Hand-Picked Group to Begin Wielding Powers over State Agencies: A small group of unelected citizens, all appointed by Republican state leaders, will soon be exercising significant powers to decide how the state’s top agencies spend their funding and which services they should provide. Legislators and Gov. Mary Fallin added $2 million to the state budget this year to pay for state agency audits to be conducted by a private firm and overseen by a commission of Oklahoma business leaders [Oklahoma Watch].

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Proposed changes to SNAP won’t put people to work – but they will result in more people going hungry

USDA photo by Bob Nichols.

More than 800,000 Oklahomans need help putting food on the table every year, and they get that help through the Supplemental Nutrition Assistance Program (SNAP, formerly known as food stamps). In Oklahoma, SNAP provides help purchasing groceries for children, seniors, people with disabilities, and the working poor. SNAP also boosts the Oklahoma economy, bringing back $890 million to our grocers in 2017. But now these important benefits to individuals and Oklahoma are under attack.

Last month, the House Committee on Agriculture approved a proposed farm bill that will make significant changes to SNAP, including radical changes to the program’s work requirements. It would require more families to meet stricter requirements, and to do so more often.  Most adults with children would be required to work at least 20 hours each week, and to prove that they’re meeting this standard every month. This will be a tall order for many workers and those trying to find work, and it will likely mean a reduction (or a total elimination) of food assistance for many of them.

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In The Know: Teacher Shortage Forces Schools to Rely on Aides, Assistants

by | May 9th, 2018 | Posted in In The Know | Comments (0)

In The KnowIn The Know is your daily briefing on Oklahoma policy-related news. Inclusion of a story does not necessarily mean endorsement by the Oklahoma Policy Institute. Click here to subscribe to In The Know and see past editions.

Today In The News

Teacher Shortage Forces Schools to Rely on Aides, Assistants: Nancy Novosad has spent the last 27 years surrounded by students in Yukon classrooms, but she’s not a teacher. She alternates between helping the teacher and helping the students. Novosad wipes noses, applies bandages, plans arts and crafts activities, opens milk cartons, leads story time, and packs and unpacks backpacks. She also passes out papers, explains assignments, takes students to the restroom and reinforces lessons taught by Elizabeth Wilson, a pre-K teacher at Ranchwood Elementary School [Oklahoma Watch].

Oklahoma State Department of Health pursues ‘reset’ after financial scandal: The Oklahoma State Department of Health is pursuing a “relationship reset” with other state agencies as it moves forward from a financial mismanagement scandal, according to its interim leader. Interim commissioner Tom Bates told the Board of Health at its Tuesday morning meeting that department leadership was reconsidering how it works with other agencies, including the Office of Management and Enterprise Services (OMES) [NewsOK].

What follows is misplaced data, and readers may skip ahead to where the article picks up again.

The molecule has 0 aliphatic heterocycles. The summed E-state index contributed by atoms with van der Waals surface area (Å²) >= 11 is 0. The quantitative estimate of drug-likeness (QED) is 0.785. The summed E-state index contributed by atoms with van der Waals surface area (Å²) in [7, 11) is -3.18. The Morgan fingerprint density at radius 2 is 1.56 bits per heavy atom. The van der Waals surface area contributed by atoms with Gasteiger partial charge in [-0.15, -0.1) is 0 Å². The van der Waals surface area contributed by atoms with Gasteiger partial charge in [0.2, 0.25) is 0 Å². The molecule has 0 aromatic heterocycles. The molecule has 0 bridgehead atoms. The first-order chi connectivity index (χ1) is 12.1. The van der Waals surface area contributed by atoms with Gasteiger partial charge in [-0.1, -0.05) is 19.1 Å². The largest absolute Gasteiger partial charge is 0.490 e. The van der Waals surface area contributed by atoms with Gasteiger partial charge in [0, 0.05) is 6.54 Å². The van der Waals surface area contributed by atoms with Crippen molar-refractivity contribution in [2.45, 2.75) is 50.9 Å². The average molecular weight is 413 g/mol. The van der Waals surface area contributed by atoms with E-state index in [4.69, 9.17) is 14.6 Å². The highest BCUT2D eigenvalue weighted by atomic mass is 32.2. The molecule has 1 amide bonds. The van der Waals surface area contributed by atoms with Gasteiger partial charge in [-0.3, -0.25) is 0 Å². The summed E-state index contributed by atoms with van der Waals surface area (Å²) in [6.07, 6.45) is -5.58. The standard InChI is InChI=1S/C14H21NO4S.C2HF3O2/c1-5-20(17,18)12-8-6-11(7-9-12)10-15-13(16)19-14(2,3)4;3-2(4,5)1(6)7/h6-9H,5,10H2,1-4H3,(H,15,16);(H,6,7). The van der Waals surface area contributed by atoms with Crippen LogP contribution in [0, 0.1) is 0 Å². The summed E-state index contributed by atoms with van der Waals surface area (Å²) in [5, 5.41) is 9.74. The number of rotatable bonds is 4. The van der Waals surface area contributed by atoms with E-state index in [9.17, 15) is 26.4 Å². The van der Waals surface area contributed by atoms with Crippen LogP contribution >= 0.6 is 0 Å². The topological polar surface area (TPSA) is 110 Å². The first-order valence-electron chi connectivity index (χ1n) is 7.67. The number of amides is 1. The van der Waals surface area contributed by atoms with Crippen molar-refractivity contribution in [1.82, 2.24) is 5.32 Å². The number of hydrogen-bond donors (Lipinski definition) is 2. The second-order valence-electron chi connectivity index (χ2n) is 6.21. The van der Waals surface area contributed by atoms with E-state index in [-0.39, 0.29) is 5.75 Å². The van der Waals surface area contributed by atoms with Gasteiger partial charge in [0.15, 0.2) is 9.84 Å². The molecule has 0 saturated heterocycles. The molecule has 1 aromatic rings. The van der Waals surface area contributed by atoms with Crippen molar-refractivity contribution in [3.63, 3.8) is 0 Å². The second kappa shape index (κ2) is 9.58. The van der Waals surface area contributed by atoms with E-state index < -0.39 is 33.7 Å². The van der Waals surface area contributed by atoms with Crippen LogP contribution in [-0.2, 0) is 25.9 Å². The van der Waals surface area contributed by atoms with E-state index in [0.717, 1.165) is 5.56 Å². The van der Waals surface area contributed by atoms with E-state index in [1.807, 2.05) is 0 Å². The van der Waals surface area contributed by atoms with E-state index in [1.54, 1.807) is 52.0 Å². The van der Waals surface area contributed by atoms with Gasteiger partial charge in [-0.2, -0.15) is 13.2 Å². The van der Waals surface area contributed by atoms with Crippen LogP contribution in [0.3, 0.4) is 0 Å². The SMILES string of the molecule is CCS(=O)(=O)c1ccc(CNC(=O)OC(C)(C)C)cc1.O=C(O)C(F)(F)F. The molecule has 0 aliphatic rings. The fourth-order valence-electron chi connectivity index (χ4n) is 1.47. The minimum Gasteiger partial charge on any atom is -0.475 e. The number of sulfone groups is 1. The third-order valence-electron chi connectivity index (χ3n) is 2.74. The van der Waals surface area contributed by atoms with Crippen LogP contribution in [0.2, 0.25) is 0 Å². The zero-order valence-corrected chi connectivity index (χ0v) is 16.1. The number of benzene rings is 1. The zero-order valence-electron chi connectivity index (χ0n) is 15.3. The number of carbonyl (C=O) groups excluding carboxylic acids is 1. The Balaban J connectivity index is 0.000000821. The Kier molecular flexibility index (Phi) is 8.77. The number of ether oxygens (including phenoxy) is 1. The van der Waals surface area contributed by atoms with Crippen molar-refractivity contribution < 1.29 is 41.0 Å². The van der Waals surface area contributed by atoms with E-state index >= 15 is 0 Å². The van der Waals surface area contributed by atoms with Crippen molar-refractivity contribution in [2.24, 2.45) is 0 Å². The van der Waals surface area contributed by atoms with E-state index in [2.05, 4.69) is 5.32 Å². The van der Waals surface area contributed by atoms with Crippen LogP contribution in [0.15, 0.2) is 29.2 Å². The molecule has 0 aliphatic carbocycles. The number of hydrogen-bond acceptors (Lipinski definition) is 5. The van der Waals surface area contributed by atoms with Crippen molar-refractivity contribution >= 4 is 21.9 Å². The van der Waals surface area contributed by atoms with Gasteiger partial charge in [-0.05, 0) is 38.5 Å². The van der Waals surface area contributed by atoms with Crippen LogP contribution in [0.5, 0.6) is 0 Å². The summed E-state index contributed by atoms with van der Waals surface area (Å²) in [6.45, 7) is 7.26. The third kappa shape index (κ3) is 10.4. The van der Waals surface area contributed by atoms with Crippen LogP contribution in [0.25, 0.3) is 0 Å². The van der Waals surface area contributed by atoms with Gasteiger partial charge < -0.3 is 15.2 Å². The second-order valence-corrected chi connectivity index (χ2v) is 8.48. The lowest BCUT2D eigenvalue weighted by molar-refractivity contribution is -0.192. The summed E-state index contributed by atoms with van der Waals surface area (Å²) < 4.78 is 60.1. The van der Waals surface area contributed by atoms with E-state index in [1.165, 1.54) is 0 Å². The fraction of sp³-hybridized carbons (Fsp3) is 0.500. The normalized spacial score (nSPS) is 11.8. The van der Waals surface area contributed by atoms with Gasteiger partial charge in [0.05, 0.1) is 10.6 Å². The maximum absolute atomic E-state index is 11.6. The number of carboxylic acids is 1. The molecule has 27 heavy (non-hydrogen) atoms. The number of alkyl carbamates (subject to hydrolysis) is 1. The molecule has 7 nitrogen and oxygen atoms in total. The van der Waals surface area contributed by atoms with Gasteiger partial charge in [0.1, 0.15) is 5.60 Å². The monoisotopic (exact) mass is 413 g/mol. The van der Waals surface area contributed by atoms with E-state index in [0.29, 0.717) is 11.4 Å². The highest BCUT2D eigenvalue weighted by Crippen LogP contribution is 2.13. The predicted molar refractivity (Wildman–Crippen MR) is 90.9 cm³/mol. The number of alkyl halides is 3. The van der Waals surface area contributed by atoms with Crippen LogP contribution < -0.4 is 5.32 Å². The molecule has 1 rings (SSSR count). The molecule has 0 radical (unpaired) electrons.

New Medicaid work requirement bill criticized as “cruel”: Opponents of a bill implementing work requirements for Medicaid claim the measure will do more harm than good. House Bill 2932, authored by Rep. Glen Mulready, R-Tulsa and Sen. Adam Pugh, R-Edmond was signed into law by Governor Mary Fallin on Monday. The measure aligns Medicaid work and job training requirements with the Supplemental Nutrition Assistance Program (SNAP), which involves working, participation in a work program or a combination of both 20 hours a week [KFOR].

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With new work requirements, health care coverage for Oklahomans without internet access is at risk

by | May 8th, 2018 | Posted in Healthcare | Comments (1)

Aaron Krusniak is an OK Policy intern and a third-year Computer Science major at the University of Tulsa with a focus in cybersecurity and smart urban planning.

Between recently passed legislation and an Executive Order, Oklahoma is moving quickly to enact a policy allowing the state to kick low-income parents off their SoonerCare coverage if they fail to work for enough hours in a given week. Oklahoma officials must now develop a specific proposal to implement this idea and ask for approval from the federal government.

If the proposed work requirement takes effect, thousands of parents would be required to either work, volunteer, or participate in some form of job search or training activities for 20 hours each week in order to keep their health care. Recipients would also have to report these hours to the Oklahoma Health Care Authority, most likely by uploading a timecard, pay stub, job application, or other paperwork to the OHCA’s website.

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In The Know: Gov. Fallin signs work requirement bill for some Medicaid recipients